Jurors returned a verdict on their third day of deliberations Tuesday in the case of alleged inmate cruelty filed against two former sworn officers of the Los Angeles County Sheriff’s Department, acquitting one and failing to reach a decision on the other
The jury was unable to reach a verdict on the charge against James Hawkins, 35, and acquitted 63-year-old Rex Taylor, now retired, in a case that was moved in February from the Santa Clarita Courthouse to the San Fernando Superior Court.
“Rex Taylor was acquitted today of one misdemeanor count of cruel punishment impairing health,” said Greg Risling, spokesman for the Los Angeles County District Attorney’s Office.
“The jury could not reach a decision on James Hawkins, who faced the same charge,” he said. “The jury was split 8-4 in favor of not guilty.”
Both men were charged with having violated section 673 of the California penal code, a misdemeanor that deals with cruelty to a prisoner, in this case, at the Pitchess Detention Center.
A third sworn officer — a sergeant — was arrested on the same charge with the two defendants. Prosecutors with the Los Angeles County District Attorney’s office, however, dismissed their case against the sergeant in March.
On Friday, jurors began deliberating in the case remaining against the other two former sworn officers.
The three men were arrested Sept. 9, 2015, by the Los Angeles County Sheriff Department’s Internal Criminal Investigations Bureau. Each posted bail within a couple of hours of their arrest, according to arrest documents maintained by the LASD’s Inmate Information Center.
Their arrests happened shortly after investigators began looking at the practice of tethering inmates.
The Office of Inspector General began reviewing the LASD’s policy on “tethering” – or the jail practice of restraining inmates to a fixed structure. Investigators released their report in June 2016.
Their review was initiated after Sheriff Jim McDonnell was notified of an incident that happened in July 2015 in which a prisoner had been restrained for about 32 hours without food, only one cup of water, and no opportunity to use the restroom, according to the report.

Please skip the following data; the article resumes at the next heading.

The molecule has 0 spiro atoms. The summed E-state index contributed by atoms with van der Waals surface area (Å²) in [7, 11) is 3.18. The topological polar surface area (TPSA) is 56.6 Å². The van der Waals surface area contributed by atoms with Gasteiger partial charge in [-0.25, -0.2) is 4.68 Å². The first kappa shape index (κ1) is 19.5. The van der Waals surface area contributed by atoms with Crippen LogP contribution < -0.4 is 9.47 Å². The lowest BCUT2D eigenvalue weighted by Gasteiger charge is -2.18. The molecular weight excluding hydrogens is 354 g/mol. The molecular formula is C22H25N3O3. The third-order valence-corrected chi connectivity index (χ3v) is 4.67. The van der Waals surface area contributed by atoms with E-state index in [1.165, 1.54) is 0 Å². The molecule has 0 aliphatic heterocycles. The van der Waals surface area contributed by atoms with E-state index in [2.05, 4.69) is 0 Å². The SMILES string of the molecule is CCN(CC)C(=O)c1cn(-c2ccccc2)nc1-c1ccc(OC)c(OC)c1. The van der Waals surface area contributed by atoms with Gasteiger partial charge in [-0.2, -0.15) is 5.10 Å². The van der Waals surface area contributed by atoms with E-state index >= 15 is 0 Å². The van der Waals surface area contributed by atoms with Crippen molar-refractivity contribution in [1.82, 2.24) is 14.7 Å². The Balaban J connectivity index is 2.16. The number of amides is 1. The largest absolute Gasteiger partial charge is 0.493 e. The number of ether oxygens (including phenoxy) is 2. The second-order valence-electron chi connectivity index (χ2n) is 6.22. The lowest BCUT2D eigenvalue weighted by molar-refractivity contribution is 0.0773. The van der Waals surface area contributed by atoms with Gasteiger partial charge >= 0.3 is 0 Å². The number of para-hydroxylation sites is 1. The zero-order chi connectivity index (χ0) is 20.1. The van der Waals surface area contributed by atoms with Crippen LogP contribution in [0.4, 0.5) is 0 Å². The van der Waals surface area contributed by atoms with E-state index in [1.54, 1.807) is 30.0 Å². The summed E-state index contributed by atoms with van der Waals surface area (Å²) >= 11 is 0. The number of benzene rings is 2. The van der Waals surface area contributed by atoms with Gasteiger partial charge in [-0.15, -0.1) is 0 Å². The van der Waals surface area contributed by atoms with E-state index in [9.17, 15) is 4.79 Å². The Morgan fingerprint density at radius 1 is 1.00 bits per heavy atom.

McDonnell relieved 10 jail personnel of duty, including two lieutenants, one sergeant, one senior deputy, four deputies and two custody assistants. A number of other jail staffers were reassigned.
This case, however, was not an isolated incident, the report found.
The inspector general ended up examining four jailhouse incidents, including the one at the Pitchess Detention Center’s North County Correctional Facility on Sept. 4, 2014, which ultimately led to three LASD officers being arrested on suspicion of cruelty.
The incident allegedly began when a prisoner detained at the jail was suspected of concealing contraband in his rectum, according to the report.
Section 673 of the state’s penal code reads:
“It shall be unlawful to use in the reformatories, institutions, jails, state hospitals or any other state, county, or city institution any cruel, corporal or unusual punishment or to inflict any treatment or allow any lack of care whatever which would injure or impair the health of the prisoner, inmate, or person confined; and punishment by the use of the strait jacket, gag, thumbscrew, shower bath or the tricing up of a prisoner, inmate or person confined is hereby prohibited.
“Any person who violates the provisions of this section or who aids, abets, or attempts in any way to contribute to the violation of this section shall be guilty of a misdemeanor.”
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